Control of Diaphorina citri (Hemiptera: psyllidae) with foliar and soil-applied insecticides

Jawwad A. Qureshi, Barry Kostyk, Philip A. Stansly


The Asian citrus psyllid (ACP) Diaphorina citri damages new growth in citrus by feeding and vectors Candidatus Liberibacter asiaticus, a bacterium that causes “huanglongbing” or citrus greening disease. Therefore, reduction in psyllid populations is key to reducing spread of the disease. Several insecticides were evaluated for psyllid suppression in young and mature ‘Valencia’ orange trees. Drench applications of imidacloprid (Admire Pro and MANA AG 8412- 094B at 14 and 16 oz per acre, respectively) and thiamethoxam (Platinum at 13.7 or 18.8 oz per acre) to 4-year-old trees in June significantly reduced psyllid population density for 3 months. Thiamethoxam tended to act more quickly compared with imidacloprid and the higher rate was more effective. Effects of foliar sprays with or without adjuvants targeted at new growth in mature trees were variable with products and rates and lasted from 2 to 4 weeks. The nonionic surfactant Induce or “435 horticultural oil” were more effective adjuvants for spirotetramat (Movento) than methylated seed oil or the organo-silicone surfactant Kinetic. When present, more ladybeetles were seen on untreated trees compared to treated trees. Soil applied systemic insecticides provided much longer term ACP suppression than foliar applied materials during the growing season.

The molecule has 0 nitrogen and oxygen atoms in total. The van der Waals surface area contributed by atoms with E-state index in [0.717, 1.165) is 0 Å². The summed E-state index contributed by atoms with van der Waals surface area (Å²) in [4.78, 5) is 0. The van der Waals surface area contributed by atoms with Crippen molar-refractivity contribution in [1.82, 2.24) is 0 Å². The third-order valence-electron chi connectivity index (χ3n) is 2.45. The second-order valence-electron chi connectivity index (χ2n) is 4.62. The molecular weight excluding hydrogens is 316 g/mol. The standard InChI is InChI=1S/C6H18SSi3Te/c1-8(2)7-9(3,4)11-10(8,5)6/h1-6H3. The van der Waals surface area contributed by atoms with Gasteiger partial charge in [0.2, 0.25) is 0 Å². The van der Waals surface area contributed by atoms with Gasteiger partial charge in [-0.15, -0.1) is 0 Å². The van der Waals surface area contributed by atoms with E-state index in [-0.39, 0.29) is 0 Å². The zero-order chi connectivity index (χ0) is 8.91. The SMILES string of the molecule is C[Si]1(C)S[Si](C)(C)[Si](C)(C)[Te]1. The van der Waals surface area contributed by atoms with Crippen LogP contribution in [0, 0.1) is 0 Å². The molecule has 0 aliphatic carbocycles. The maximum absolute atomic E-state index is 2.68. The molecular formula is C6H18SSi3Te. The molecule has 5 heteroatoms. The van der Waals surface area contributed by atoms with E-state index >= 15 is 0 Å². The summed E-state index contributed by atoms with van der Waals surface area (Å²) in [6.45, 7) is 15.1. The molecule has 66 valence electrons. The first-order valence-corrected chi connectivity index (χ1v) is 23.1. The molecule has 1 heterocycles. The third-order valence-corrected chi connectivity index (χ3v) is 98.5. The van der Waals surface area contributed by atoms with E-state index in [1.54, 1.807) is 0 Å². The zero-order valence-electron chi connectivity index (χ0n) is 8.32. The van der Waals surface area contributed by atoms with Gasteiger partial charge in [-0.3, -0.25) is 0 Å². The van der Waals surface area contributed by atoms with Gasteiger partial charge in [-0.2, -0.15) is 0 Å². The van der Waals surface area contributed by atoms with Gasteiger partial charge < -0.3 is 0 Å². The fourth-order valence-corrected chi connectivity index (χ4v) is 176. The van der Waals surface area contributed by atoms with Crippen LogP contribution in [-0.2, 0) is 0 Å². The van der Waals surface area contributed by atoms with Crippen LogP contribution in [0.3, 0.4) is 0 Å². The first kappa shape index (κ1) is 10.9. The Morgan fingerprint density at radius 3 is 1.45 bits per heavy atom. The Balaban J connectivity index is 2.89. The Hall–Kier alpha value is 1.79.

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Proc. Fla. State Hort. Soc.     ISSN 0886-7283

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